President Donald Trump is visiting Japan where he's addressing the simmering threat of North Korea as the communist regime has just launched another round of missile tests.
Trump continued formal talks with Japanese Prime Minister Shinzō Abe on day three of his four-day visit to Japan.
The two had plenty to discuss, from trade to the nuclear threat from Japan's neighbor.
The president tweeted that he's not bothered by the rogue regime's recent small range missile launches, and said he's "confident Chairman Kim will keep his promise" to get rid of the nation's nuclear weapons.
North Korea fired off some small weapons, which disturbed some of my people, and others, but not me. I have confidence that Chairman Kim will keep his promise to me, & also smiled when he called Swampman Joe Biden a low IQ individual, & worse. Perhaps that’s sending me a signal?
— Donald J. Trump (@realDonaldTrump) May 26, 2019
"I personally think lots of good things will come with North Korea," Trump said.
That seems in contrast with National Security Adviser John Bolton's saying the tests violated UN Security Council regulations.
The North Koreans responded by calling Bolton a "Warmonger."
On NBC's Meet the Press, White House Press Secretary Sarah Sanders said the president thinks a good relationship with Kim is essential.
"The president's focus in this process is the relationship he has (with North Korean leader Kim Jong-un) and continuing on the path to denuclearization," Sanders said.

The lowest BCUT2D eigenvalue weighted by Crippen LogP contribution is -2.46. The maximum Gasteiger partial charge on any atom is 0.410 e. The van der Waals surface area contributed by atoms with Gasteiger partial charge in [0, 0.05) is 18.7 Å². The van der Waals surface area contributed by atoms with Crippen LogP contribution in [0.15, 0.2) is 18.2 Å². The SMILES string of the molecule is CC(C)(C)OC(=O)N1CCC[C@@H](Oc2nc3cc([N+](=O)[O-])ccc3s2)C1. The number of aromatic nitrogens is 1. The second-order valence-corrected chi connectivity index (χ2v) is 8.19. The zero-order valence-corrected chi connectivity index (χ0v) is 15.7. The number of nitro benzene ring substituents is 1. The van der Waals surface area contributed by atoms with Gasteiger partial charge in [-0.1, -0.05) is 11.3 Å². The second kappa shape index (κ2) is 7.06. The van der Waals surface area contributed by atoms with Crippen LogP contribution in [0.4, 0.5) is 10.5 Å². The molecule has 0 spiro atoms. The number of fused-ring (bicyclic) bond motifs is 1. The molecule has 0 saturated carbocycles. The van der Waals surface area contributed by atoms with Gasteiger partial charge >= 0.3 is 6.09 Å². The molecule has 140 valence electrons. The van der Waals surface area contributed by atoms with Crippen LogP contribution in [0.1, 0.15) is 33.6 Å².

But on Fox News Sunday, Trump ally, Sen. Lindsey Graham (R-SC) said Kim will only give up his weapons when forced to.
"The only way Kim will give up his nuclear weapons is if he believes he's better off without them," Graham said, "and you gotta make the threat of military force real. What we do in Venezuela and we do in Iran will make a difference in how Kim reacts to us in North Korea."
In Japan, Trump also discussed Iran with Prime Minister Abe, and with Abe considering a visit to Iran next month, Trump says he could be open to talks with Iranian leaders.
"And I do believe that Iran would like to talk, and if they'd like to talk, we'd like to talk also," Trump said. "We'll see what happens. But I know for a fact that (Japanese) prime minister (Abe) is very close with the leadership of Iran and we'll see what happens. That would be fine. Nobody wants to see terrible things happen, especially me."
But the administration is still sending 1,500 more troops to the Middle East as tensions with Iran increase. This comes after surveillance photos showed Iranian militia moving missiles onto boats as the US moved a carrier strike group and B-52's into the region.